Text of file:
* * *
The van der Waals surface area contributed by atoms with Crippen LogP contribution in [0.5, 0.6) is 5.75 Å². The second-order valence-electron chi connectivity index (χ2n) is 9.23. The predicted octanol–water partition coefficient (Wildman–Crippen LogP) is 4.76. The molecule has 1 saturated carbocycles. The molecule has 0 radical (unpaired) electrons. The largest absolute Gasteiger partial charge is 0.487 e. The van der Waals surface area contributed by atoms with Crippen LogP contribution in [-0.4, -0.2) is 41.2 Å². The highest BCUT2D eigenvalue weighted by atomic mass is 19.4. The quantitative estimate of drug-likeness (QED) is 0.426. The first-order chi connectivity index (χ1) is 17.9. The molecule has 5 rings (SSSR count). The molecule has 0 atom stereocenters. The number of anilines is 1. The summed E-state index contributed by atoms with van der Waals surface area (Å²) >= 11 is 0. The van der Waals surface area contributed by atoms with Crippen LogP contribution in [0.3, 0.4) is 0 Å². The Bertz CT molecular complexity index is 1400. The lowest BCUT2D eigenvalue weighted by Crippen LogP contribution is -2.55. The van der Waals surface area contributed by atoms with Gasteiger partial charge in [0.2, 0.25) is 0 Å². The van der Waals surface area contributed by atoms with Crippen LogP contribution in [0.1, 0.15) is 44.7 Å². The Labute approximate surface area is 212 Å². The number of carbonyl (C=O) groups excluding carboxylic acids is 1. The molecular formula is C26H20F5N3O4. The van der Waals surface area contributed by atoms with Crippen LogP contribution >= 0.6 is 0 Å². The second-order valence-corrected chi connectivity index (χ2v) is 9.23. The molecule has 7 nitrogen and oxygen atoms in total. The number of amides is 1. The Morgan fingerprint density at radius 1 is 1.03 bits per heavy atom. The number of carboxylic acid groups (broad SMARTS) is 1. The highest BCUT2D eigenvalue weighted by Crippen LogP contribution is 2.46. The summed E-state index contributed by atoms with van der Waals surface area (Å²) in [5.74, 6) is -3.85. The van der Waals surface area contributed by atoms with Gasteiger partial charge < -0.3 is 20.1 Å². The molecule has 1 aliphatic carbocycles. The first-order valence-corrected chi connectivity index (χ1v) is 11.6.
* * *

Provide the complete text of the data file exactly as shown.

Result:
The van der Waals surface area contributed by atoms with Crippen LogP contribution in [0.5, 0.6) is 5.75 Å². The second-order valence-electron chi connectivity index (χ2n) is 9.23. The predicted octanol–water partition coefficient (Wildman–Crippen LogP) is 4.76. The molecule has 1 saturated carbocycles. The molecule has 0 radical (unpaired) electrons. The largest absolute Gasteiger partial charge is 0.487 e. The van der Waals surface area contributed by atoms with Crippen LogP contribution in [-0.4, -0.2) is 41.2 Å². The highest BCUT2D eigenvalue weighted by atomic mass is 19.4. The quantitative estimate of drug-likeness (QED) is 0.426. The first-order chi connectivity index (χ1) is 17.9. The molecule has 5 rings (SSSR count). The molecule has 0 atom stereocenters. The number of anilines is 1. The summed E-state index contributed by atoms with van der Waals surface area (Å²) >= 11 is 0. The van der Waals surface area contributed by atoms with Crippen LogP contribution in [0.3, 0.4) is 0 Å². The Bertz CT molecular complexity index is 1400. The lowest BCUT2D eigenvalue weighted by Crippen LogP contribution is -2.55. The van der Waals surface area contributed by atoms with Gasteiger partial charge in [0.2, 0.25) is 0 Å². The van der Waals surface area contributed by atoms with Crippen LogP contribution in [0.1, 0.15) is 44.7 Å². The Labute approximate surface area is 212 Å². The number of carbonyl (C=O) groups excluding carboxylic acids is 1. The molecular formula is C26H20F5N3O4. The van der Waals surface area contributed by atoms with Crippen LogP contribution >= 0.6 is 0 Å². The second-order valence-corrected chi connectivity index (χ2v) is 9.23. The molecule has 7 nitrogen and oxygen atoms in total. The number of amides is 1. The Morgan fingerprint density at radius 1 is 1.03 bits per heavy atom. The number of carboxylic acid groups (broad SMARTS) is 1. The highest BCUT2D eigenvalue weighted by Crippen LogP contribution is 2.46. The summed E-state index contributed by atoms with van der Waals surface area (Å²) in [5.74, 6) is -3.85. The van der Waals surface area contributed by atoms with Gasteiger partial charge < -0.3 is 20.1 Å². The molecule has 1 aliphatic carbocycles. The first-order valence-corrected chi connectivity index (χ1v) is 11.6.